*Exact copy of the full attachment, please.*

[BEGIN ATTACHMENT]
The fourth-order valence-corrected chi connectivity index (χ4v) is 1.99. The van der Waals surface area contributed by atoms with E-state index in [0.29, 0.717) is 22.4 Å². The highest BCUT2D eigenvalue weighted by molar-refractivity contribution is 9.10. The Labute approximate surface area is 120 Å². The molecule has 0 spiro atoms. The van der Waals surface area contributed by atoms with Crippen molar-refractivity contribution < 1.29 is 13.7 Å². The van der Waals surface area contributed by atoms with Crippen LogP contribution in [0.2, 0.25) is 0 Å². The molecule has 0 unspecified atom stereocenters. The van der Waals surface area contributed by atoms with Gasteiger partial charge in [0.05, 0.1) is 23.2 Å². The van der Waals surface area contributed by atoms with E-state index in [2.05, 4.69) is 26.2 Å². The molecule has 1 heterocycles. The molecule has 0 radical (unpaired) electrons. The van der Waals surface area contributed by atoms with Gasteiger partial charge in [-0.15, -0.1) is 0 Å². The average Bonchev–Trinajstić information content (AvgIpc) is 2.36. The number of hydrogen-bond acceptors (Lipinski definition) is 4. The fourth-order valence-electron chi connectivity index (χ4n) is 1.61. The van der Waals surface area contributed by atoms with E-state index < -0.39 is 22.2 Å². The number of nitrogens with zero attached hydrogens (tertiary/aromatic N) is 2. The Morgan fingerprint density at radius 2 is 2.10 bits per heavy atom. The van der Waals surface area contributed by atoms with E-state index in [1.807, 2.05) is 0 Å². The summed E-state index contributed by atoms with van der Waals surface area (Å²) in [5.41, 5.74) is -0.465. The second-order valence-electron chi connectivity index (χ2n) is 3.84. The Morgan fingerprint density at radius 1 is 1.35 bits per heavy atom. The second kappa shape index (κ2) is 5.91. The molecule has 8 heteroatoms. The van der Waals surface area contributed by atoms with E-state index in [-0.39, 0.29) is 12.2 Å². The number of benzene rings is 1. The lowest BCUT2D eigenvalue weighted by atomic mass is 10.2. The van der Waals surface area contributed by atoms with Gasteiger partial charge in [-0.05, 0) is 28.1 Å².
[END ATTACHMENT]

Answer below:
The fourth-order valence-corrected chi connectivity index (χ4v) is 1.99. The van der Waals surface area contributed by atoms with E-state index in [0.29, 0.717) is 22.4 Å². The highest BCUT2D eigenvalue weighted by molar-refractivity contribution is 9.10. The Labute approximate surface area is 120 Å². The molecule has 0 spiro atoms. The van der Waals surface area contributed by atoms with Crippen molar-refractivity contribution < 1.29 is 13.7 Å². The van der Waals surface area contributed by atoms with Crippen LogP contribution in [0.2, 0.25) is 0 Å². The molecule has 0 unspecified atom stereocenters. The van der Waals surface area contributed by atoms with Gasteiger partial charge in [0.05, 0.1) is 23.2 Å². The van der Waals surface area contributed by atoms with E-state index in [2.05, 4.69) is 26.2 Å². The molecule has 1 heterocycles. The molecule has 0 radical (unpaired) electrons. The van der Waals surface area contributed by atoms with Gasteiger partial charge in [-0.15, -0.1) is 0 Å². The average Bonchev–Trinajstić information content (AvgIpc) is 2.36. The number of hydrogen-bond acceptors (Lipinski definition) is 4. The fourth-order valence-electron chi connectivity index (χ4n) is 1.61. The van der Waals surface area contributed by atoms with E-state index < -0.39 is 22.2 Å². The number of nitrogens with zero attached hydrogens (tertiary/aromatic N) is 2. The Morgan fingerprint density at radius 2 is 2.10 bits per heavy atom. The van der Waals surface area contributed by atoms with E-state index in [1.807, 2.05) is 0 Å². The summed E-state index contributed by atoms with van der Waals surface area (Å²) in [5.41, 5.74) is -0.465. The second-order valence-electron chi connectivity index (χ2n) is 3.84. The Morgan fingerprint density at radius 1 is 1.35 bits per heavy atom. The second kappa shape index (κ2) is 5.91. The molecule has 8 heteroatoms. The van der Waals surface area contributed by atoms with E-state index in [-0.39, 0.29) is 12.2 Å². The number of benzene rings is 1. The lowest BCUT2D eigenvalue weighted by atomic mass is 10.2. The van der Waals surface area contributed by atoms with Gasteiger partial charge in [-0.05, 0) is 28.1 Å².